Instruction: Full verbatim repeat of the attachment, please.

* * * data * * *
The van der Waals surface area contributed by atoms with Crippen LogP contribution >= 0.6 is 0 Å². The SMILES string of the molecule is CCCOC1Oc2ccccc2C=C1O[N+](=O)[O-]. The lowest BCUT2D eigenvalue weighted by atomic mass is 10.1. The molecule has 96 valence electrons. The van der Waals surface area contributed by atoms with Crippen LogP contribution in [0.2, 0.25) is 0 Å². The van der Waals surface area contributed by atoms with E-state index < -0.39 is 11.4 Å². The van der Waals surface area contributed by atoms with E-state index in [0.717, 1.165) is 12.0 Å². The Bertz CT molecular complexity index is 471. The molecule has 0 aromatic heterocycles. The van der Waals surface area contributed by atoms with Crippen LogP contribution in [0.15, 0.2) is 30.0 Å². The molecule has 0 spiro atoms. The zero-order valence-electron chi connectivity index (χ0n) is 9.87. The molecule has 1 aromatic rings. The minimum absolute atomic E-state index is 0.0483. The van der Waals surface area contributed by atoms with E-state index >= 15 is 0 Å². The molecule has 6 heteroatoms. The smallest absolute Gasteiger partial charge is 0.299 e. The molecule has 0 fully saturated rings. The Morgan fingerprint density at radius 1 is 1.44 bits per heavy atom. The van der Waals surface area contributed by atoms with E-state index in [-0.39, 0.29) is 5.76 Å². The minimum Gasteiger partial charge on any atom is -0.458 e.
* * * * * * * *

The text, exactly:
The van der Waals surface area contributed by atoms with Crippen LogP contribution >= 0.6 is 0 Å². The SMILES string of the molecule is CCCOC1Oc2ccccc2C=C1O[N+](=O)[O-]. The lowest BCUT2D eigenvalue weighted by atomic mass is 10.1. The molecule has 96 valence electrons. The van der Waals surface area contributed by atoms with Crippen LogP contribution in [0.2, 0.25) is 0 Å². The van der Waals surface area contributed by atoms with E-state index < -0.39 is 11.4 Å². The van der Waals surface area contributed by atoms with E-state index in [0.717, 1.165) is 12.0 Å². The Bertz CT molecular complexity index is 471. The molecule has 0 aromatic heterocycles. The van der Waals surface area contributed by atoms with Crippen LogP contribution in [0.15, 0.2) is 30.0 Å². The molecule has 0 spiro atoms. The zero-order valence-electron chi connectivity index (χ0n) is 9.87. The molecule has 1 aromatic rings. The minimum absolute atomic E-state index is 0.0483. The van der Waals surface area contributed by atoms with E-state index >= 15 is 0 Å². The molecule has 6 heteroatoms. The smallest absolute Gasteiger partial charge is 0.299 e. The molecule has 0 fully saturated rings. The Morgan fingerprint density at radius 1 is 1.44 bits per heavy atom. The van der Waals surface area contributed by atoms with E-state index in [-0.39, 0.29) is 5.76 Å². The minimum Gasteiger partial charge on any atom is -0.458 e.